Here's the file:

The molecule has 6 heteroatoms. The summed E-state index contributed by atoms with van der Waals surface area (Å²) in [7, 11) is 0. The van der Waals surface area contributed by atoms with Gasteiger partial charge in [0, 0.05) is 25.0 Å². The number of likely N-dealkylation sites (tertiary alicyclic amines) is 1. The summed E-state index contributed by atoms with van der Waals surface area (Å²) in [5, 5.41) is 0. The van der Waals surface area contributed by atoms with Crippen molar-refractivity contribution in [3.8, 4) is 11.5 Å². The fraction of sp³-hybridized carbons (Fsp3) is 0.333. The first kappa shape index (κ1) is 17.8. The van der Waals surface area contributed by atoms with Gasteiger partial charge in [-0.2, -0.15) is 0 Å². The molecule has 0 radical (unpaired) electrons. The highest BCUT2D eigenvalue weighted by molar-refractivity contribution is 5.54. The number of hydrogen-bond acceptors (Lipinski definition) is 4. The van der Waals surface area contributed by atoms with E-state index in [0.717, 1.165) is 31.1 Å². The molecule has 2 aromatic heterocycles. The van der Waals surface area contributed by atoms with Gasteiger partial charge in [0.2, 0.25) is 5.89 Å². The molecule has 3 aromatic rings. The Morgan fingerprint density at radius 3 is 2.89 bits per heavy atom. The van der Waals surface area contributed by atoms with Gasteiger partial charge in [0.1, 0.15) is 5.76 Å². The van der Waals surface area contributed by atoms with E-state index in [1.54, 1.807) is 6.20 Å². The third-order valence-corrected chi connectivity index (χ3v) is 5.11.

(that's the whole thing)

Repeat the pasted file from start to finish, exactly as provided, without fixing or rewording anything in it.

The molecule has 6 heteroatoms. The summed E-state index contributed by atoms with van der Waals surface area (Å²) in [7, 11) is 0. The van der Waals surface area contributed by atoms with Gasteiger partial charge in [0, 0.05) is 25.0 Å². The number of likely N-dealkylation sites (tertiary alicyclic amines) is 1. The summed E-state index contributed by atoms with van der Waals surface area (Å²) in [5, 5.41) is 0. The van der Waals surface area contributed by atoms with Crippen molar-refractivity contribution in [3.8, 4) is 11.5 Å². The fraction of sp³-hybridized carbons (Fsp3) is 0.333. The first kappa shape index (κ1) is 17.8. The van der Waals surface area contributed by atoms with Gasteiger partial charge in [-0.2, -0.15) is 0 Å². The molecule has 0 radical (unpaired) electrons. The highest BCUT2D eigenvalue weighted by molar-refractivity contribution is 5.54. The number of hydrogen-bond acceptors (Lipinski definition) is 4. The van der Waals surface area contributed by atoms with E-state index in [0.717, 1.165) is 31.1 Å². The molecule has 2 aromatic heterocycles. The van der Waals surface area contributed by atoms with Gasteiger partial charge in [0.2, 0.25) is 5.89 Å². The molecule has 3 aromatic rings. The Morgan fingerprint density at radius 3 is 2.89 bits per heavy atom. The van der Waals surface area contributed by atoms with Gasteiger partial charge in [0.1, 0.15) is 5.76 Å². The van der Waals surface area contributed by atoms with E-state index in [1.54, 1.807) is 6.20 Å². The third-order valence-corrected chi connectivity index (χ3v) is 5.11.